Tapping predictive maintenance with mobile, IIoT
Organizations can improve asset reliability with predictive and condition-based maintenance based on asset health insights from operational data and analytics.
The ability to make repairs before they’re really needed has long been an ambition for plant managers. For organizations that manage large numbers of complicated assets, predictive maintenance accomplishes a number of aims: reduced downtime, lower maintenance and replacement costs, greater productivity, safety and even improved sustainability and resilience. Through predictive maintenance, organizations can improve asset reliability with condition-based maintenance based on asset health insights from operational data and analytics, as opposed to routine scheduling or reactive repairs.
For larger organizations, this can be easier said than done. A generation plant, power plant or refinery may have hundreds or thousands of assets, from production equipment to safety equipment to the HVAC systems running through their facilities.
However, it’s now possible for sensors, beacons and cameras to monitor all those assets, and with a strong hybrid cloud digital infrastructure you can access whatever data or software you need wherever you are. Today, AI can assign holistic asset health scores and even help determine the likelihood of breakdowns and outages. However, if these insights are restricted to the realm of data scientists producing insights at headquarters, their utility is limited. By the time said insights make it out to technician in the field, they may be irrelevant. There may be new priorities or breakdowns that matter more.
For the derived insights from operational data and analytics to be useful, they need to be applied quickly. This can only happen if predictive maintenance is accessible in the field. After all, technicians in the field are the people we rely to keep the power on, to fix broken parts and keep utilities, factories and refineries operating smoothly. Particularly as assets grow in sophistication and complexity, technicians need to be able to take all the information they might need to know about it everywhere they go. In short, predictive maintenance needs to be mobile.
Bringing predictive maintenance to the edge
Mobile technology makes predictive maintenance more actionable. When technicians can access a sophisticated enterprise asset management system in the field, they waste less time traveling back and forth researching repairs. By enabling a disconnected mode, organizations can make it possible for technicians to access operational data, scheduling optimization, asset health scores and even guided repairs. For companies with assets in the field, this ability is even more critical.
With mobile enterprise asset management (EAM), users can make it possible for technicians to read schematics, update data and perform inspections even in the most remote locations. Native mobile features – like tap and touch or taking smartphone pictures – promote efficiency. Virtually everyone knows how to use a smartphone. Technicians can even use voice-to-text functions and access GPS to better navigate to locations.
Field technicians can take a robust “toolkit” with them anywhere, which can make it easier to manage asset health overall, leading to a more resilient, profitable and sustainable organization.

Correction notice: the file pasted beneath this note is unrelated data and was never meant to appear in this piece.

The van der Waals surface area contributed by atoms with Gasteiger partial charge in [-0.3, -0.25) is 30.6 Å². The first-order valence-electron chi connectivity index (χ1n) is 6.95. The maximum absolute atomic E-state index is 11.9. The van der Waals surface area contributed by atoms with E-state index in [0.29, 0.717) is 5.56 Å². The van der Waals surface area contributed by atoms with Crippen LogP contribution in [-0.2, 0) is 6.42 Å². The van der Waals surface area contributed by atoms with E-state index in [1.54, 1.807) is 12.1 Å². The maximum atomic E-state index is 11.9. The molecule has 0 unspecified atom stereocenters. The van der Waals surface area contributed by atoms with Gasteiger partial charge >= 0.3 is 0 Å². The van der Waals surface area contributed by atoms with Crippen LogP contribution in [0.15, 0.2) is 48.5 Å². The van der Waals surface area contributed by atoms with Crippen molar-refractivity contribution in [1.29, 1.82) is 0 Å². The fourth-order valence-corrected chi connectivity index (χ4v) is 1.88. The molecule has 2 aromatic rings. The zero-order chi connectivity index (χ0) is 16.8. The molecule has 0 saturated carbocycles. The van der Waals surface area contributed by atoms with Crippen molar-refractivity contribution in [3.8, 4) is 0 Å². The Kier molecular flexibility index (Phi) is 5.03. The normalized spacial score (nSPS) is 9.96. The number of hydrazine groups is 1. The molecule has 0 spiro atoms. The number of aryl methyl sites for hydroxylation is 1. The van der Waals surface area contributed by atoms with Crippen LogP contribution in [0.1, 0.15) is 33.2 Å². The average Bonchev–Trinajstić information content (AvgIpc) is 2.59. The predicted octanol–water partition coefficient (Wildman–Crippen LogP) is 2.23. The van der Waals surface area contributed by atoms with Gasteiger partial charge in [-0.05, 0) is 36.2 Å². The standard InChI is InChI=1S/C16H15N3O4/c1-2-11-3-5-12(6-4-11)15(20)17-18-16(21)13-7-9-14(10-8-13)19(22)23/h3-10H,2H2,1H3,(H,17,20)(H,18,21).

Democratizing access to AI
In many ways, the breakthroughs in mobile EAM technology aimed at technicians represents an important step toward the greater democratization of AI. Traditionally, the massive data output from a company’s many assets would have required data expertise to analyze, and AI-based expertise to build models and understand how the models were making decisions. Thanks to a number of technological developments, from hybrid cloud that enables software and data to be stored and run anywhere, to the greater connectivity afforded by 5G, the benefits of AI are much easier to realize.
In the last few years, the technician of the future has come into much sharper focus. Thanks to more accessible applications of AI, a technician can now take a smartphone picture of an asset, and AI will identify and annotate likely faults. The AI can tap into the organization’s operational data and analyze all the similar parts that had breakages and help the technician figure out what the likely problem is. Virtual assistants can guide the technician through repairs and take them through tasks step-by-step. Augmented reality (AR) also can be used to connect technicians with experts to walk them through the right fix, the first time. Technicians can even create a digital twin of the asset to study its ins and outs. Even better, they can perform all of these tasks on a mobile device.
The mobile revolution has always been about accessibility. The computing power found in the first smartphones had technically existed for decades in government supercomputers and at NASA. What made smartphones a paradigm shift was it put computing power into people’s hands.
As mobile technology improves even more, other even more advanced technologies like AI become more accessible as well. By putting AI into the hands of their workforce, organizations can make predictive maintenance a reality, leading to a more healthy and profitable organization overall.
Joe Berti is VP product management, AI applications, with IBM Cloud and Cognitive Software. IBM is a CFE Media content partner.
Original content can be found at Plant Engineering.